Hooked on LSDs

Monday, 15 October 2007  |  Running + Triathlon

Should I try it or not? I knew it was dangerously addictive. I had heard of so many innocent, naive people in the past who simply experimented with this and, after experiencing the proverbial high, they could never let it go; they were forever hooked.

I stood there in the middle of the road, my mind racing. I took a deep breath and did it. I gave the LSD a try.

For non-runners or newbies, LSD in the running world is this: LONG, SLOW DISTANCE. As Jeff Galloway emphasizes in his book: “They are the single most important element in your program.” Here are some of the benefits one can derive from a long, slow distance run:

  1. strengthens your heart
  2. increases endurance
  3. trains your muscles to burn fat more efficiently
  4. increases number and size of mitochondria
  5. increases capillary growth into muscle fibers
  6. increases myoglobin concentration in muscle fibers
  7. increases aerobic efficiency
  8. increase in maximum VO2
  9. builds your mental toughness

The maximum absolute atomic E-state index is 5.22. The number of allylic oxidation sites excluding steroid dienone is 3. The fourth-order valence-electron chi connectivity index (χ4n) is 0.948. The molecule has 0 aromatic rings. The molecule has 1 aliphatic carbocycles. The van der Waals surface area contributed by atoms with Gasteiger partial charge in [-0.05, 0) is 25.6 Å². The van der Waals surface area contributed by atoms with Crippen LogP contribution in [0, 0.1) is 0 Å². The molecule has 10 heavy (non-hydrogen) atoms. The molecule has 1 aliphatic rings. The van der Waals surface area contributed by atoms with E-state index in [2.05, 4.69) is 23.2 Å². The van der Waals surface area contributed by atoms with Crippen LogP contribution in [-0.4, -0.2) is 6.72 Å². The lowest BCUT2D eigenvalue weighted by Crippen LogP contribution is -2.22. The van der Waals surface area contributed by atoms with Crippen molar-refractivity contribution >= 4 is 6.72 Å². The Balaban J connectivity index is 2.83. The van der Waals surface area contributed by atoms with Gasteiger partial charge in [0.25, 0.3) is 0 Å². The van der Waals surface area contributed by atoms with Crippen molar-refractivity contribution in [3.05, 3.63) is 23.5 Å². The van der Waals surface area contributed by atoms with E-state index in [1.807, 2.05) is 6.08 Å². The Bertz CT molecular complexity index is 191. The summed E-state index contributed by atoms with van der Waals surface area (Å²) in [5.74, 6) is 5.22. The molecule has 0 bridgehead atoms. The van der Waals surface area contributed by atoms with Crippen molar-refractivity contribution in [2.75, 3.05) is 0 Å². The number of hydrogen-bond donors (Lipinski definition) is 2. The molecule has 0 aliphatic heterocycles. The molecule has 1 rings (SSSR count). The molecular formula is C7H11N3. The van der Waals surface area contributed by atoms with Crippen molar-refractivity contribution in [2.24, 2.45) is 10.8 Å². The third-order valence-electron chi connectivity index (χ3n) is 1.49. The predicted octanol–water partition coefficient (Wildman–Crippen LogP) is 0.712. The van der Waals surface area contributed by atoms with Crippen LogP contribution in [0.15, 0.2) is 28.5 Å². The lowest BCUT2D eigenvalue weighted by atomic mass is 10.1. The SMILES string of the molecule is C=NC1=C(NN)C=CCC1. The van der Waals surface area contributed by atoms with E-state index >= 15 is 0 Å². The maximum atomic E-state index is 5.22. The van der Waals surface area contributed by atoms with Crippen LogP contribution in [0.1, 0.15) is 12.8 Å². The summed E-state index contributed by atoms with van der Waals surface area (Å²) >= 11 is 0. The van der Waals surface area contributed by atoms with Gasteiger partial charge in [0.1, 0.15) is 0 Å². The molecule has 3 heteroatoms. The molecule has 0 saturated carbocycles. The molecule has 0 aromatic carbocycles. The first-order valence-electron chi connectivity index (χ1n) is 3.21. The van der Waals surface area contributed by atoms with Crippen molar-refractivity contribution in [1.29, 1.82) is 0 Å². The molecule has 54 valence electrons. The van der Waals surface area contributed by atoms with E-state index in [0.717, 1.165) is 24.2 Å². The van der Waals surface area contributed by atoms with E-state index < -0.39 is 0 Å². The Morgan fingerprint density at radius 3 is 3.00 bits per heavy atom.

Yes, I survived the very first LSD I did alone last Saturday! (Hey ultramarathoners, don’t laugh, 20 km is long for me!)

Nike Oct 13 2007

The greatest thing about this is that I thoroughly enjoyed it! At first I thought I would succumb to exhaustion or boredom, but it was quite the opposite. I was excited to see the outcome of this challenge I put out for myself. Could I do it? 30 minutes into the run, I felt strong. I wondered, could adding Back Street Boys to my playlist have helped in giving me that extra energy today?

1 hour in and I still felt strong, but I was getting a bit worried about hydration. So, I headed back to my headquarters (read: my in-laws house) and played the part of a trail runner. You see, before the run, I surreptitiously hid half a bottle of gatorade in their garage (just as trail runners plant their snacks and drinks in the bushes). Excitedly, I snuck into the garage, inhaled the gatorade in a second, and headed out again for the 2nd part of my run full revitalized.

Somewhere after the 1st hour, I felt slight knee pain. Wary of my meniscus problem, I varied the pace (I know, I know, I should’ve been going a little bit slower) and I added a few walking breaks. I initially planned on getting just 18 km in, but due to my lack of navigational skills, I miscalculated my distance and found myself closing in on 20 km when my car was still nowhere in sight. Fortunately, I survived without having to scrape myself off the road. After several minutes, Lance Armstrong announced I had ran the farthest distance in my record. Woohoo!

After such a fantastic experience, I wondered how anyone who’s ever tried LSD resist not to do this long, run at least once every two weeks (as prescribed by Jeff)? I can only expect to crave for this very, very often. I am hooked on LSD, I tell you.

Reference: Dr. Stephen M. Pribut